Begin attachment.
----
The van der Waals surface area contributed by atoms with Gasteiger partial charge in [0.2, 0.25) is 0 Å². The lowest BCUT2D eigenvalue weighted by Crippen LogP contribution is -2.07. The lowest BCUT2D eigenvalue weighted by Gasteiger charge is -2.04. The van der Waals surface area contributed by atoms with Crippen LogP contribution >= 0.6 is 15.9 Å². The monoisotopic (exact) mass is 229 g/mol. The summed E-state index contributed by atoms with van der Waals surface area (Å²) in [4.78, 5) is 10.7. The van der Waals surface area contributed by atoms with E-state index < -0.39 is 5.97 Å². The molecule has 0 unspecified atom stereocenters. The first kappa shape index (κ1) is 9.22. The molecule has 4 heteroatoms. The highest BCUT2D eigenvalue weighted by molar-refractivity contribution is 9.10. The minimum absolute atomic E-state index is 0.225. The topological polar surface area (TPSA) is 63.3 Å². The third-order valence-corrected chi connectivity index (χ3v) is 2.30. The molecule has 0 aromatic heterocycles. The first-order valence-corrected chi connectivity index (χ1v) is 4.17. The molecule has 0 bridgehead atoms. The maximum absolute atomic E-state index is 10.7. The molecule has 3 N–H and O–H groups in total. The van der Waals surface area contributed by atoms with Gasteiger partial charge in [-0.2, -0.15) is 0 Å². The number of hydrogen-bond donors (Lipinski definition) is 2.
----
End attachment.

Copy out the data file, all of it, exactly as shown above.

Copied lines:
The van der Waals surface area contributed by atoms with Gasteiger partial charge in [0.2, 0.25) is 0 Å². The lowest BCUT2D eigenvalue weighted by Crippen LogP contribution is -2.07. The lowest BCUT2D eigenvalue weighted by Gasteiger charge is -2.04. The van der Waals surface area contributed by atoms with Crippen LogP contribution >= 0.6 is 15.9 Å². The monoisotopic (exact) mass is 229 g/mol. The summed E-state index contributed by atoms with van der Waals surface area (Å²) in [4.78, 5) is 10.7. The van der Waals surface area contributed by atoms with E-state index < -0.39 is 5.97 Å². The molecule has 0 unspecified atom stereocenters. The first kappa shape index (κ1) is 9.22. The molecule has 4 heteroatoms. The highest BCUT2D eigenvalue weighted by molar-refractivity contribution is 9.10. The minimum absolute atomic E-state index is 0.225. The topological polar surface area (TPSA) is 63.3 Å². The third-order valence-corrected chi connectivity index (χ3v) is 2.30. The molecule has 0 aromatic heterocycles. The first-order valence-corrected chi connectivity index (χ1v) is 4.17. The molecule has 0 bridgehead atoms. The maximum absolute atomic E-state index is 10.7. The molecule has 3 N–H and O–H groups in total. The van der Waals surface area contributed by atoms with Gasteiger partial charge in [-0.2, -0.15) is 0 Å². The number of hydrogen-bond donors (Lipinski definition) is 2.